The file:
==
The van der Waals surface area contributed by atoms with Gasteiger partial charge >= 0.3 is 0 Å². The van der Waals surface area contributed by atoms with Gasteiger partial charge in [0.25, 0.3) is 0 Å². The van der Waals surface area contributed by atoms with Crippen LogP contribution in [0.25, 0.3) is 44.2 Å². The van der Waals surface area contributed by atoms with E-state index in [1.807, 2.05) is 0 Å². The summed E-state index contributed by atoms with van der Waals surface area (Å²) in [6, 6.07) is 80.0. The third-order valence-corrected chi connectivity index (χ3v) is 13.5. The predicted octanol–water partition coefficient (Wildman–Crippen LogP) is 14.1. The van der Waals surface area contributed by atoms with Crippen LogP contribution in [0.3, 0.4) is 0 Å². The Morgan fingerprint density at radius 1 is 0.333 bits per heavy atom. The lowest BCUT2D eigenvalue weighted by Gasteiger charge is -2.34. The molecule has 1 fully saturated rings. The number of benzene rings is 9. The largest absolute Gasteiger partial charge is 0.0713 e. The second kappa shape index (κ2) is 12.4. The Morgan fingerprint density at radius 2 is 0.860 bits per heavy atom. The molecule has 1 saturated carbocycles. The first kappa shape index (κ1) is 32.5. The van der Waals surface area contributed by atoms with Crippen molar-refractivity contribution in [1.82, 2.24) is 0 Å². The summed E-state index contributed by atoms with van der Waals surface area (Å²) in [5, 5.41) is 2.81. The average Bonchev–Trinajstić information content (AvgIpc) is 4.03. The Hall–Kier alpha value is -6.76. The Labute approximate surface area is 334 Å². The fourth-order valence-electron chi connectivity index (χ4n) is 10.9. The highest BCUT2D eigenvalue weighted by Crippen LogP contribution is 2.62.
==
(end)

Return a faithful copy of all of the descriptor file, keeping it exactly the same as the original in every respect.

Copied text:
The van der Waals surface area contributed by atoms with Gasteiger partial charge >= 0.3 is 0 Å². The van der Waals surface area contributed by atoms with Gasteiger partial charge in [0.25, 0.3) is 0 Å². The van der Waals surface area contributed by atoms with Crippen LogP contribution in [0.25, 0.3) is 44.2 Å². The van der Waals surface area contributed by atoms with E-state index in [1.807, 2.05) is 0 Å². The summed E-state index contributed by atoms with van der Waals surface area (Å²) in [6, 6.07) is 80.0. The third-order valence-corrected chi connectivity index (χ3v) is 13.5. The predicted octanol–water partition coefficient (Wildman–Crippen LogP) is 14.1. The van der Waals surface area contributed by atoms with Crippen LogP contribution in [0.3, 0.4) is 0 Å². The Morgan fingerprint density at radius 1 is 0.333 bits per heavy atom. The lowest BCUT2D eigenvalue weighted by Gasteiger charge is -2.34. The molecule has 1 fully saturated rings. The number of benzene rings is 9. The largest absolute Gasteiger partial charge is 0.0713 e. The second kappa shape index (κ2) is 12.4. The Morgan fingerprint density at radius 2 is 0.860 bits per heavy atom. The molecule has 1 saturated carbocycles. The first kappa shape index (κ1) is 32.5. The van der Waals surface area contributed by atoms with Crippen molar-refractivity contribution in [1.82, 2.24) is 0 Å². The summed E-state index contributed by atoms with van der Waals surface area (Å²) in [5, 5.41) is 2.81. The average Bonchev–Trinajstić information content (AvgIpc) is 4.03. The Hall–Kier alpha value is -6.76. The Labute approximate surface area is 334 Å². The fourth-order valence-electron chi connectivity index (χ4n) is 10.9. The highest BCUT2D eigenvalue weighted by Crippen LogP contribution is 2.62.